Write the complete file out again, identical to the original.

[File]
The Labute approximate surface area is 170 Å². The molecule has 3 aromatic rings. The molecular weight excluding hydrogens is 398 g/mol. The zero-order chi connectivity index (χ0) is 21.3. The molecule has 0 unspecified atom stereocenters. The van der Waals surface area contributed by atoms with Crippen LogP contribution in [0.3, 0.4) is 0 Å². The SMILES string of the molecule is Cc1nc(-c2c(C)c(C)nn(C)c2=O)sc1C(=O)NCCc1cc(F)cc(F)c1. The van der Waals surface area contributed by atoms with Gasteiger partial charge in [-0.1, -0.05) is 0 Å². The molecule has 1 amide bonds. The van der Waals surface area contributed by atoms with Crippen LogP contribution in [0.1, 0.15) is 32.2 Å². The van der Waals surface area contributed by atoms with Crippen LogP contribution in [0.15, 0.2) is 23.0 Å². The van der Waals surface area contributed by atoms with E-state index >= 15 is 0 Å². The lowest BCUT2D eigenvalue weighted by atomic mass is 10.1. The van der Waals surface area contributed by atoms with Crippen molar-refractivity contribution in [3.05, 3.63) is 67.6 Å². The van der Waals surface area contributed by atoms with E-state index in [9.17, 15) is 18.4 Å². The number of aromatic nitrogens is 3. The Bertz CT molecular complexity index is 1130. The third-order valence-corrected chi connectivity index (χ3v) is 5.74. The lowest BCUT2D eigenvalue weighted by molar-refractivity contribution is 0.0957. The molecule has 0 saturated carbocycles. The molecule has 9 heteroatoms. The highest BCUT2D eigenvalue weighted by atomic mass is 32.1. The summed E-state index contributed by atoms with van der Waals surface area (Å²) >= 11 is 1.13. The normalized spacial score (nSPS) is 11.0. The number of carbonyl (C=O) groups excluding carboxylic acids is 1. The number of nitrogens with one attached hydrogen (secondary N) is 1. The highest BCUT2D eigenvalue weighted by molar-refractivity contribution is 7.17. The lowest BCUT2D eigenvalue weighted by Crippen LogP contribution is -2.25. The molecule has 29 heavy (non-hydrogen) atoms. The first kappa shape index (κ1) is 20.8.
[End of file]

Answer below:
The Labute approximate surface area is 170 Å². The molecule has 3 aromatic rings. The molecular weight excluding hydrogens is 398 g/mol. The zero-order chi connectivity index (χ0) is 21.3. The molecule has 0 unspecified atom stereocenters. The van der Waals surface area contributed by atoms with Crippen LogP contribution in [0.3, 0.4) is 0 Å². The SMILES string of the molecule is Cc1nc(-c2c(C)c(C)nn(C)c2=O)sc1C(=O)NCCc1cc(F)cc(F)c1. The van der Waals surface area contributed by atoms with Gasteiger partial charge in [-0.1, -0.05) is 0 Å². The molecule has 1 amide bonds. The van der Waals surface area contributed by atoms with Crippen LogP contribution in [0.1, 0.15) is 32.2 Å². The van der Waals surface area contributed by atoms with Crippen LogP contribution in [0.15, 0.2) is 23.0 Å². The van der Waals surface area contributed by atoms with E-state index >= 15 is 0 Å². The lowest BCUT2D eigenvalue weighted by atomic mass is 10.1. The van der Waals surface area contributed by atoms with Crippen molar-refractivity contribution in [3.05, 3.63) is 67.6 Å². The van der Waals surface area contributed by atoms with E-state index in [9.17, 15) is 18.4 Å². The number of aromatic nitrogens is 3. The Bertz CT molecular complexity index is 1130. The third-order valence-corrected chi connectivity index (χ3v) is 5.74. The lowest BCUT2D eigenvalue weighted by molar-refractivity contribution is 0.0957. The molecule has 0 saturated carbocycles. The molecule has 9 heteroatoms. The highest BCUT2D eigenvalue weighted by atomic mass is 32.1. The summed E-state index contributed by atoms with van der Waals surface area (Å²) >= 11 is 1.13. The normalized spacial score (nSPS) is 11.0. The number of carbonyl (C=O) groups excluding carboxylic acids is 1. The number of nitrogens with one attached hydrogen (secondary N) is 1. The highest BCUT2D eigenvalue weighted by molar-refractivity contribution is 7.17. The lowest BCUT2D eigenvalue weighted by Crippen LogP contribution is -2.25. The molecule has 29 heavy (non-hydrogen) atoms. The first kappa shape index (κ1) is 20.8.